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The oil fields of Czechia are located in the Vienna Basin of Moravia in multiple reservoirs at up to 2,800 m depth. Sandstones of the Middle and/or Upper Badenian in the northern part of the basin are the most productive of oil. A large almost depleted field (Hrušky) now serves as underground gas storage. Oil may also be present in the Moravian part of the Carpathian foredeep.
Associated gas is mostly found in the south Moravian part of the Vienna basin but in northern Moravia between Pøíbor and Èeský Tìšín gas accumulations are present in weathered Carboniferous paleorelief.
CBM, of Carboniferous origin, is also extracted during degasification of coal seams of the Czech part of the Upper Silesian coal basin.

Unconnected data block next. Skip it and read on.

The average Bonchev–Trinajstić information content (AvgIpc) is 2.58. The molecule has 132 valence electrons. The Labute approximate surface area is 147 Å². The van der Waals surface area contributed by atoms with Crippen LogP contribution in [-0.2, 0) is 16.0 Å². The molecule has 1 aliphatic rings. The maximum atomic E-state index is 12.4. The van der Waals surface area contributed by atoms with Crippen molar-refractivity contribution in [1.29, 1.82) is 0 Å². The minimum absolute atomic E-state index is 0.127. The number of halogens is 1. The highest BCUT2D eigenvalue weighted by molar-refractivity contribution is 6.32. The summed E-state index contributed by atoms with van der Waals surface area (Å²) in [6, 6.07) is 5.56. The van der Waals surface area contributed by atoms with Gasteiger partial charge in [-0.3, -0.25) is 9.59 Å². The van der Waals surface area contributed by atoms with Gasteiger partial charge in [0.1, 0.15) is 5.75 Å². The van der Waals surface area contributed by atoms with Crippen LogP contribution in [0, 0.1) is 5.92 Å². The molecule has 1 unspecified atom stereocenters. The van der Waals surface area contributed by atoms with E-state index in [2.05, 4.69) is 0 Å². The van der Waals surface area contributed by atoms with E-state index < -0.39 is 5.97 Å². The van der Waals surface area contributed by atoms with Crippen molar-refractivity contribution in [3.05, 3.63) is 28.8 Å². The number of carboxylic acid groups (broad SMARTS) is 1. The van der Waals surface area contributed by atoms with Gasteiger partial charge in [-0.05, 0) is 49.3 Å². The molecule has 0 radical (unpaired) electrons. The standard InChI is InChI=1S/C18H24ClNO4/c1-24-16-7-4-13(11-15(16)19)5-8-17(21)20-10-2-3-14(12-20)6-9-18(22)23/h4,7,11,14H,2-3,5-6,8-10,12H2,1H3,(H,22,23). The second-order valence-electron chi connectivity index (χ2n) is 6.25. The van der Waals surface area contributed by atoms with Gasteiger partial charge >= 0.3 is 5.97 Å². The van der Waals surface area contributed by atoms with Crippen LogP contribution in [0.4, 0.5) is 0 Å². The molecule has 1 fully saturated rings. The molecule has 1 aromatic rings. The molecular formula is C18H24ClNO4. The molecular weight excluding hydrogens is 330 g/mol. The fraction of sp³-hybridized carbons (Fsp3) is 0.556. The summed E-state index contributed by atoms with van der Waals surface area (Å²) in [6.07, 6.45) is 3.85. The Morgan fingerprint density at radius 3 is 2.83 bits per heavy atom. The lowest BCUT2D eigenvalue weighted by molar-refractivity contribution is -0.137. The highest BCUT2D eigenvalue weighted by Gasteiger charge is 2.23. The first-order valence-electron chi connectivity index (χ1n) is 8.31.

The first drilling in eastern Czechia (Moravia) within the Vienna Basin occurred in 1900. Although some oil shows were found near the village of Hodonin, activity ceased until 1919 when the Moravian Exploitation Company began drilling 12 wells on the Nesyt estate. Small amounts of oil were produced.
During the Second World War Germany took over operations and the DEA corporation (Deutsche Erdöl A.G.) developed a business within Bohemia and Moravia and drilled a large number of wells.
After the war in January 1946 the Czech Oil Plants (ÈNZ) residentiary in Hodonin was created with further institutions in other localities maintaining production at around 1,000 bbls per day. These were replaced in 1953 by two new companies which were both shut down in 1989 after the fall of communism.
On 1st April 1990 a state company of the Moravian Oil Industry was created in Hodonin.
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